It’s time to spend A Year at Mission Hill

June 24, 2013 • Kim Farris-Berg

Have you ever wanted to see, hear, and feel what happens inside a school where teachers call the shots? Now, thanks to filmmakers Tom and Amy Valens, you can experience A Year at Mission Hill as a 10-chapter series of 5-7 minute videos. They are soon releasing a full-length film, Good Morning Mission Hill: The Freedom to Teach.

Mission Hill K-8, a Boston Public School, is a pilot school where teachers have authority to collectively make the decisions influencing their school’s success. It is one of the schools Edward Dirkswager, Amy Junge, and I wrote about in Trusting Teachers with School Success. (Speaking of which, the Center for Teaching Quality is hosting an online summer book discussion of Trusting Teachers. Join the Collaboratory and dive in!)

I have had the pleasure of writing about each chapter of A Year at Mission Hill on Sam Chaltain’s Education Week Blog, which is named “Of, By, For: In Search of the Civic Mission of K-12 Schools.” Sam invited me to help fill-in the back story. What are the policies and arrangements behind what the teachers and students do at Mission Hill? Do other groups of teachers who call the shots create similar environments and make similar choices? What can the larger world of American education take away from these experiences?

The following is a round-up of my posts, with the corresponding chapter from A Year at Mission Hill embedded in each. Please pick a few that interest you, and allow yourself to soak up these captivating short films!

Is Teacher Autonomy the Key to School Success? (Chapter 1, Why We’re Here)
In the introductory chapter, Mission Hill teachers unassumingly drop a bombshell. They attribute their school’s sustained success to a democratic governance structure in which teachers have “freedom and autonomy.” Not just classroom autonomy, but the authority to collectively make decisions that influence whole school success.

What if Teachers Ran the School? (Chapter 2, Beginning the Year)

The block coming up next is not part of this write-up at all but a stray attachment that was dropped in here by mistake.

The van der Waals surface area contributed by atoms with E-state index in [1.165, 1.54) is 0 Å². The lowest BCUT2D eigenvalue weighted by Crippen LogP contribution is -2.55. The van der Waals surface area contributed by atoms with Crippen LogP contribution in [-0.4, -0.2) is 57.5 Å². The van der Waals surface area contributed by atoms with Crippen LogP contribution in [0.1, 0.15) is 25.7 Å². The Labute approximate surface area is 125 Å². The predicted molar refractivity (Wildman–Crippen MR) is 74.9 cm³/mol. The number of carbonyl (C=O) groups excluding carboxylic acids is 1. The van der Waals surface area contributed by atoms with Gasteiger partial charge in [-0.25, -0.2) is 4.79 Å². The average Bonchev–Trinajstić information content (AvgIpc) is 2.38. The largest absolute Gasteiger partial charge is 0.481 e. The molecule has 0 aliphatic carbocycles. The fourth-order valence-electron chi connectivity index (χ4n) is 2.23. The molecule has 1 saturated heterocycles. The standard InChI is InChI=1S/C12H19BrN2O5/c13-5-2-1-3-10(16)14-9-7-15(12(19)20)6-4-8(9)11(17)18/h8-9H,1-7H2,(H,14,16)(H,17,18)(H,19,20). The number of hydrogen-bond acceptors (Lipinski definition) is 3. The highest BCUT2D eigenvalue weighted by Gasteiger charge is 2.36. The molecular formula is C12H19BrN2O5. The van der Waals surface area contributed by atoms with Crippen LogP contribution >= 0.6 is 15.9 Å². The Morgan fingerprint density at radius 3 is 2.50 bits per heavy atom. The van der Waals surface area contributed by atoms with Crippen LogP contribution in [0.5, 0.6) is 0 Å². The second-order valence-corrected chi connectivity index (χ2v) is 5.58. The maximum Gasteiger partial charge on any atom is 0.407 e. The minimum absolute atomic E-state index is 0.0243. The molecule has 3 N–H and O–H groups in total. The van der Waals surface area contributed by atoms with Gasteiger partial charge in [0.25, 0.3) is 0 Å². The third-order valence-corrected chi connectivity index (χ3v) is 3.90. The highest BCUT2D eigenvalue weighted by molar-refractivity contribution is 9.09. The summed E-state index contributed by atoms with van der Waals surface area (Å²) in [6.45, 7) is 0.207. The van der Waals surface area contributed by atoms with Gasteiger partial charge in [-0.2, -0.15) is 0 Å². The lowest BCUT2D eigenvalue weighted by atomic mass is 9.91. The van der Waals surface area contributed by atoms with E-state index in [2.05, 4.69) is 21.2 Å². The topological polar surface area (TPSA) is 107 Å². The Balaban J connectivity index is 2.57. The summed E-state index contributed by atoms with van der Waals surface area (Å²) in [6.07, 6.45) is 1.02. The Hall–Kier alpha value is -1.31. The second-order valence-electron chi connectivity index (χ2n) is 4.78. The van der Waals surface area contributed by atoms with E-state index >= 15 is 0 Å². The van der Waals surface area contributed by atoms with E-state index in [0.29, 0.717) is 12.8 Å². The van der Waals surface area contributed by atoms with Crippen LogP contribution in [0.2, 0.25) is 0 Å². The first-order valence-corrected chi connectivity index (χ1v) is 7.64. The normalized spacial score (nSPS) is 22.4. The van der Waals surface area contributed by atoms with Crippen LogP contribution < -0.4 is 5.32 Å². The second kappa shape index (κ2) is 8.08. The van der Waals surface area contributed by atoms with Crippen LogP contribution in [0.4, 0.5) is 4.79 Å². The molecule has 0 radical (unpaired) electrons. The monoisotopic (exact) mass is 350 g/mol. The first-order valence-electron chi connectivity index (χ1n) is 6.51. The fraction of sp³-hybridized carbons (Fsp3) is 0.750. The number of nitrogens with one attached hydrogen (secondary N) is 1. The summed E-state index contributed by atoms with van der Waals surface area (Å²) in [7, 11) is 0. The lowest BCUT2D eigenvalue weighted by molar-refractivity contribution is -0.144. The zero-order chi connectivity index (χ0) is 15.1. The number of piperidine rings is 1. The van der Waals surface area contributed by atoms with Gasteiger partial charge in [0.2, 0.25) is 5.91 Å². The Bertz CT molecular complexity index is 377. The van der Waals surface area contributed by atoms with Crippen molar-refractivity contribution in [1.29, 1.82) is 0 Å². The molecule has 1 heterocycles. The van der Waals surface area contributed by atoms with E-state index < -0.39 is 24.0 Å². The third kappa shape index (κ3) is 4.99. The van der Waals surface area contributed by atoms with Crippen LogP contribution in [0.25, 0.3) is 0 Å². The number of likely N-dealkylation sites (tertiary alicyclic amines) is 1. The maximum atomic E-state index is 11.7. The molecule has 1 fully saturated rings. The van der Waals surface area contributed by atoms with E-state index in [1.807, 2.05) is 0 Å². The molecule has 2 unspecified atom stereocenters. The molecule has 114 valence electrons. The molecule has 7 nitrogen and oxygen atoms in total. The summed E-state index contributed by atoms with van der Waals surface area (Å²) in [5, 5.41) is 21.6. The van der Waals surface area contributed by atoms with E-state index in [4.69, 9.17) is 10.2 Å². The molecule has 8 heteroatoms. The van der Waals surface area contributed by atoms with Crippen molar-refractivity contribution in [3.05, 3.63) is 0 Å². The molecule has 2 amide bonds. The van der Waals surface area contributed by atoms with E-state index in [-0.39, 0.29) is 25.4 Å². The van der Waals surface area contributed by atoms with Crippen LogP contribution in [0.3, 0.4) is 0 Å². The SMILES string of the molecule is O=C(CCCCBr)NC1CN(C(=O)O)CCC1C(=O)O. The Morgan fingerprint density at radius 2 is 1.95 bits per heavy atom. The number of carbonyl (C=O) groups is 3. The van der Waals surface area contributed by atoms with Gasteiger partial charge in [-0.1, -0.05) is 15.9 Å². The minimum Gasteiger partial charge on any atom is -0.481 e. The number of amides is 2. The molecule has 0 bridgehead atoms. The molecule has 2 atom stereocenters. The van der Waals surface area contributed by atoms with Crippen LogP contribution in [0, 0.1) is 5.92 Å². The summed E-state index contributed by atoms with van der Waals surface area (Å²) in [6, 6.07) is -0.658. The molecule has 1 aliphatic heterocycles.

Watching A Year at Mission Hill, we come to understand that the school’s teachers see the “3-R’s” as important. But that’s not all they see as important. They expect students to leave Mission Hill with far more knowledge than reading, writing, and math.

Seeing Curriculum Through a Child’s Eyes (Chapter 3, Making it Real)
(This post was selected as ASCD’s Top Story of the week.) After hearing the students’ voices, the sounds of hammers and drills, and the talk of regularly watching bees, my seven-year-old daughter Ruby snuggled up with me to watch Chapter 3. I told her I was learning about an elementary school in Boston. Within 30 seconds of watching, her jaw dropped. “That’s really a school?” she asked. “Those kids are so lucky!”

Trusted Teachers Nourish Students as Unique Individuals (Chapter 4, Love and Limits)
Like other teacher groups who are trusted with autonomy to collectively make the decisions influencing school success, Mission Hill’s teachers have decided that acknowledging and accommodating students as individuals is the cornerstone of their shared purpose.

Give Teachers Autonomy to Arrange Schools So Students Want to Learn (Chapter 5, The Eye of the Dragon)
Teachers who call the shots often seek to nurture students’ engagement and motivation via learning programs that put students in a position to be active learners… [They place] strong emphasis on helping each student figure out their sources of motivation, and how to tap into those sources in order to learn and graduate.

To Make Communities Safer, Trust Students (Chapter 6, Like a Family)
Teachers who call the shots are showing how we can design disciplinary practices to demonstrate to students that the adults in their schools respect them, want to listen to them and address their individual needs, and trust them with the responsibility of co-creating and co-enforcing community norms.

Creating the Capacity for Teachers to Design High-Performing Schools (Chapter 7, Behind the Scenes)
It’s time to take a good look at whether a new system design could provide the capacity for teachers to create the high-performing schools we all want. There are many, many great teachers who have the know-how, willingness and determination to take on this difficult task. But why would they without a system design that encourages and supports them?

Young People Want More Exposure to What Professionals Do (Chapter 8, The World of Work)
If we want more students to stay committed to the pursuit of a promising future, then perhaps we ought to consider doing what the Avalon and Mission Hill teachers have done. That is, let the students experience tomorrow today.

Teachers Could Shift the Conversation About Assessment and Accountability (Chapter 9, Seeing the Learning)
Teachers who call the shots are showing that assessment and other learning activities can be in service of students and their individualized learning. Also, assessments that are in the service of students can be used for external accountability.

Teachers – Stop Waiting, and Start Calling the Shots (Chapter 10, The Freedom to Teach)
Teachers, make no mistake – it’s not a requirement to wait for permission. If Mission Hill appeals, perhaps this summer is the time for you to start asking yourself what could be for you, your colleagues, your school, and your students – and, eventually for your entire profession and students across the nation – “if only” you would step into the frontier?